*silence and Sherlock takes a breath*



DVD commentary from The Empty Hearse:

Gatiss: ‘Cause we had revealed the three key words the previous summer. Rat, wedding, bow. 'Cause I wanted—
Moffat: Without having written a word of the show.
Gatiss: I wanted to do The Giant Rat of Sumatra, which is the most famous of the unrecorded adventures. What it was eventually going to be was a great point of issue. All I really knew I wanted to do was something on the Tube, 'cause I’ve always loved it. But it went through an awful lot of permutations, didn’t it?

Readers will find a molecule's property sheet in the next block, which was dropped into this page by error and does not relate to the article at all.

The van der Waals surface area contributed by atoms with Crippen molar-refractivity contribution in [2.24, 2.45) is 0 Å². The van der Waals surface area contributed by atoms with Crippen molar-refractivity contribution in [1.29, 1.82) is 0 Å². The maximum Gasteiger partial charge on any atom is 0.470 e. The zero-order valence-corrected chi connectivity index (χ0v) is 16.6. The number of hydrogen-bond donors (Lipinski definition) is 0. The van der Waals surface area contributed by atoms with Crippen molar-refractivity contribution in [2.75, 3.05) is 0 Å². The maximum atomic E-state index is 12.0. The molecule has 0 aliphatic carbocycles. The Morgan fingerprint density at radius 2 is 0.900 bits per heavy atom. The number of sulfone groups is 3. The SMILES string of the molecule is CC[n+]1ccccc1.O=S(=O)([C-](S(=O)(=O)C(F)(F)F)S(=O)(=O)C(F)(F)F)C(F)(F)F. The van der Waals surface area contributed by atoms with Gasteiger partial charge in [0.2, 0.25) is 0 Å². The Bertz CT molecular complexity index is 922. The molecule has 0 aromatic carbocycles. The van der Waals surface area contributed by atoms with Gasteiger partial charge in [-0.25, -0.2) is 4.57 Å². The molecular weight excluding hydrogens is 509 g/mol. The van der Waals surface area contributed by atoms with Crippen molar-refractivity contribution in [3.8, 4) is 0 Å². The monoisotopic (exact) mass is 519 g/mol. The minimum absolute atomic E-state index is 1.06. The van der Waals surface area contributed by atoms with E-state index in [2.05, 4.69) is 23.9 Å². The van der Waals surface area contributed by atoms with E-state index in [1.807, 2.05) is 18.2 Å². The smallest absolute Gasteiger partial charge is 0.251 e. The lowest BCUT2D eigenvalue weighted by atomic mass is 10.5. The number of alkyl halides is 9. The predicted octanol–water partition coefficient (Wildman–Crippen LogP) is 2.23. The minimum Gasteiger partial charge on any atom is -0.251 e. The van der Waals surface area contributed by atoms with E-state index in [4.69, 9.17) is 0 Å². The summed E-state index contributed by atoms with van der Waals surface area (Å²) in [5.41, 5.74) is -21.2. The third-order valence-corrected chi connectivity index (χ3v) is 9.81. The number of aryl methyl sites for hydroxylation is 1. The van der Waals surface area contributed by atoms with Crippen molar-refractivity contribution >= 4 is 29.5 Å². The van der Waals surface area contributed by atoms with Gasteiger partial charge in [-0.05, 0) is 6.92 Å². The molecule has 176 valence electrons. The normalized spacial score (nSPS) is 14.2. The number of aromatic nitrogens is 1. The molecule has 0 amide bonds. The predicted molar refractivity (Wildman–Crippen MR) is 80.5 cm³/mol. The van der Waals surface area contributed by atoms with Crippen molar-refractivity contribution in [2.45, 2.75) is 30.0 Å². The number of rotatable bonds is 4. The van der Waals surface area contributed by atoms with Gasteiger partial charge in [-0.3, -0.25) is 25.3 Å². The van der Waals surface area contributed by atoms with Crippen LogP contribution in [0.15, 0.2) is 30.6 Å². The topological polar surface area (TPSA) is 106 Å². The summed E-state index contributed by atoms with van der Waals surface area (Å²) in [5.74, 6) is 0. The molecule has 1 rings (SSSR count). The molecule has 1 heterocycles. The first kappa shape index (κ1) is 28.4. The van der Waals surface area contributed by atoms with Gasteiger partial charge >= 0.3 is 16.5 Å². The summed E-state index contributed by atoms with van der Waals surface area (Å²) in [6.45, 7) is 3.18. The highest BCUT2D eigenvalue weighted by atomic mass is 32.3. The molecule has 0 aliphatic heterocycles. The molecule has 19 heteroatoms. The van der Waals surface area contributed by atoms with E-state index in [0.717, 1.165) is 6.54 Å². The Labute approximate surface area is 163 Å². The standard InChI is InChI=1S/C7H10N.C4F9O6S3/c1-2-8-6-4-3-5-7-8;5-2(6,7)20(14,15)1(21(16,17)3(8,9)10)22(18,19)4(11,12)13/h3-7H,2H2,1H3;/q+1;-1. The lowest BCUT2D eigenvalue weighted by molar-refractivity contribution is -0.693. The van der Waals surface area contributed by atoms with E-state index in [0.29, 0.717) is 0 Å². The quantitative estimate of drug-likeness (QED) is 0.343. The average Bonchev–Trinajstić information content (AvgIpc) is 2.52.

Moffat: And constant ways of “How do we make it a rat?” 'Cause we’ve promised. Promised a rat.

You’ll notice they waited until they were almost done filming Series 4 before releasing the three key words this time.

anonymous asked:

I'm also convinced that there's something bigger coming (actually it's my only and last hope) cause something doesn't seem right, that's true. But why let the fans be so disappointed and angry and betrayed? All of us, the ones mourning the death of canon johnlock, and the ones mourning the death of the whole show?! Like Sherlock we're just being rat labs in this weird experience? Are these just the side effects?

if i am right, they didn’t plan on us caring about this so deeply is my answer